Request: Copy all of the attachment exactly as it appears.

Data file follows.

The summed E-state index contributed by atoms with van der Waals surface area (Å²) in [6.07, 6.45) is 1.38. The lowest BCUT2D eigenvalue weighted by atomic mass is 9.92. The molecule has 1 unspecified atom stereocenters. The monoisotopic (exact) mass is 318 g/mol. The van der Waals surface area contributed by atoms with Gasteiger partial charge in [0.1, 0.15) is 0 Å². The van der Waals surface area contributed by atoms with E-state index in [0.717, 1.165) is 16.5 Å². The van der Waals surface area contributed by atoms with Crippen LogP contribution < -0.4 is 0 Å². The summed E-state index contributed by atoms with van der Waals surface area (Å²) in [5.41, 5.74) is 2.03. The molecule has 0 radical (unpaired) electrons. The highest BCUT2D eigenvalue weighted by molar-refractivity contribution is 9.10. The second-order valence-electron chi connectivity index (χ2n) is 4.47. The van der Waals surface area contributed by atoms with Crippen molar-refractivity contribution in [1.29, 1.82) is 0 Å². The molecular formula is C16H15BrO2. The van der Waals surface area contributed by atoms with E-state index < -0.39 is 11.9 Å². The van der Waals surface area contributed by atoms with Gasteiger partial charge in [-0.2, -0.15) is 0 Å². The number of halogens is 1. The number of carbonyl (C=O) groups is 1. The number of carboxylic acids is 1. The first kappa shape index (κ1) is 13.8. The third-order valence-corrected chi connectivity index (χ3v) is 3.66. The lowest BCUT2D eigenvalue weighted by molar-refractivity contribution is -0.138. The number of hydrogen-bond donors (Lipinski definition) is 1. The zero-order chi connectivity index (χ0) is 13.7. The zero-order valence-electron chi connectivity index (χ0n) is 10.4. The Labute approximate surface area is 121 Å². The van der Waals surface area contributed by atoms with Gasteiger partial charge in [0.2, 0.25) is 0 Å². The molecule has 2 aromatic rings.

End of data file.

The summed E-state index contributed by atoms with van der Waals surface area (Å²) in [6.07, 6.45) is 1.38. The lowest BCUT2D eigenvalue weighted by atomic mass is 9.92. The molecule has 1 unspecified atom stereocenters. The monoisotopic (exact) mass is 318 g/mol. The van der Waals surface area contributed by atoms with Gasteiger partial charge in [0.1, 0.15) is 0 Å². The van der Waals surface area contributed by atoms with E-state index in [0.717, 1.165) is 16.5 Å². The van der Waals surface area contributed by atoms with Crippen LogP contribution < -0.4 is 0 Å². The summed E-state index contributed by atoms with van der Waals surface area (Å²) in [5.41, 5.74) is 2.03. The molecule has 0 radical (unpaired) electrons. The highest BCUT2D eigenvalue weighted by molar-refractivity contribution is 9.10. The second-order valence-electron chi connectivity index (χ2n) is 4.47. The van der Waals surface area contributed by atoms with Crippen molar-refractivity contribution in [1.29, 1.82) is 0 Å². The molecular formula is C16H15BrO2. The van der Waals surface area contributed by atoms with E-state index < -0.39 is 11.9 Å². The van der Waals surface area contributed by atoms with Gasteiger partial charge in [-0.2, -0.15) is 0 Å². The number of halogens is 1. The number of carbonyl (C=O) groups is 1. The number of carboxylic acids is 1. The first kappa shape index (κ1) is 13.8. The third-order valence-corrected chi connectivity index (χ3v) is 3.66. The lowest BCUT2D eigenvalue weighted by molar-refractivity contribution is -0.138. The number of hydrogen-bond donors (Lipinski definition) is 1. The zero-order chi connectivity index (χ0) is 13.7. The zero-order valence-electron chi connectivity index (χ0n) is 10.4. The Labute approximate surface area is 121 Å². The van der Waals surface area contributed by atoms with Gasteiger partial charge in [0.2, 0.25) is 0 Å². The molecule has 2 aromatic rings.